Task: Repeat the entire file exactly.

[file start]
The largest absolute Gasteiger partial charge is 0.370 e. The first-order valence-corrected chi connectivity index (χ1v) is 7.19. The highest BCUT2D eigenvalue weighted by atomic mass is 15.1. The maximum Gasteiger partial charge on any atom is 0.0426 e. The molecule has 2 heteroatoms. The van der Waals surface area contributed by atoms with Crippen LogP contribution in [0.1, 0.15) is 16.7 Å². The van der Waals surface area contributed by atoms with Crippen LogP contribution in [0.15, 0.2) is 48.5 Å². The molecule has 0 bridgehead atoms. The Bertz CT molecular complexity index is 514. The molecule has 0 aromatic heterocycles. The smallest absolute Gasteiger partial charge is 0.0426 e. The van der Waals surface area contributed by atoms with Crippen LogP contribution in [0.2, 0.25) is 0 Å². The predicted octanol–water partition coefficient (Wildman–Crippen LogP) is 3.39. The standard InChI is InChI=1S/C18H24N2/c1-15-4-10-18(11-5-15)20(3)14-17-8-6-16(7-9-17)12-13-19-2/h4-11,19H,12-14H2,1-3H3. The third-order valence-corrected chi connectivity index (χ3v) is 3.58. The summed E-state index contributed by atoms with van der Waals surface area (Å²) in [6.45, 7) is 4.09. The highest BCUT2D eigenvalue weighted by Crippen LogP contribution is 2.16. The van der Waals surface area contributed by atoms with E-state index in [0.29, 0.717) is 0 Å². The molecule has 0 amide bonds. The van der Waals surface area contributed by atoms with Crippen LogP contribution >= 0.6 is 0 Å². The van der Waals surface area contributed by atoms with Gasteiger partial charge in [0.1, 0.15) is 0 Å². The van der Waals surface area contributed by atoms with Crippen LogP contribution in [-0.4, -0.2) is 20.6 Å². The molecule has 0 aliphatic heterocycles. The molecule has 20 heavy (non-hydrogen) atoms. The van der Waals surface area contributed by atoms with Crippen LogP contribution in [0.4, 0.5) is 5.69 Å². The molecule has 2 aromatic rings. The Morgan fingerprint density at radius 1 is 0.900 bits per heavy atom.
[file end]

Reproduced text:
The largest absolute Gasteiger partial charge is 0.370 e. The first-order valence-corrected chi connectivity index (χ1v) is 7.19. The highest BCUT2D eigenvalue weighted by atomic mass is 15.1. The maximum Gasteiger partial charge on any atom is 0.0426 e. The molecule has 2 heteroatoms. The van der Waals surface area contributed by atoms with Crippen LogP contribution in [0.1, 0.15) is 16.7 Å². The van der Waals surface area contributed by atoms with Crippen LogP contribution in [0.15, 0.2) is 48.5 Å². The molecule has 0 bridgehead atoms. The Bertz CT molecular complexity index is 514. The molecule has 0 aromatic heterocycles. The smallest absolute Gasteiger partial charge is 0.0426 e. The van der Waals surface area contributed by atoms with Crippen LogP contribution in [0.2, 0.25) is 0 Å². The predicted octanol–water partition coefficient (Wildman–Crippen LogP) is 3.39. The standard InChI is InChI=1S/C18H24N2/c1-15-4-10-18(11-5-15)20(3)14-17-8-6-16(7-9-17)12-13-19-2/h4-11,19H,12-14H2,1-3H3. The third-order valence-corrected chi connectivity index (χ3v) is 3.58. The summed E-state index contributed by atoms with van der Waals surface area (Å²) in [6.45, 7) is 4.09. The highest BCUT2D eigenvalue weighted by Crippen LogP contribution is 2.16. The van der Waals surface area contributed by atoms with E-state index in [0.29, 0.717) is 0 Å². The molecule has 0 amide bonds. The van der Waals surface area contributed by atoms with Crippen LogP contribution >= 0.6 is 0 Å². The van der Waals surface area contributed by atoms with Gasteiger partial charge in [0.1, 0.15) is 0 Å². The van der Waals surface area contributed by atoms with Crippen LogP contribution in [-0.4, -0.2) is 20.6 Å². The molecule has 0 aliphatic heterocycles. The molecule has 20 heavy (non-hydrogen) atoms. The van der Waals surface area contributed by atoms with Crippen LogP contribution in [0.4, 0.5) is 5.69 Å². The molecule has 2 aromatic rings. The Morgan fingerprint density at radius 1 is 0.900 bits per heavy atom.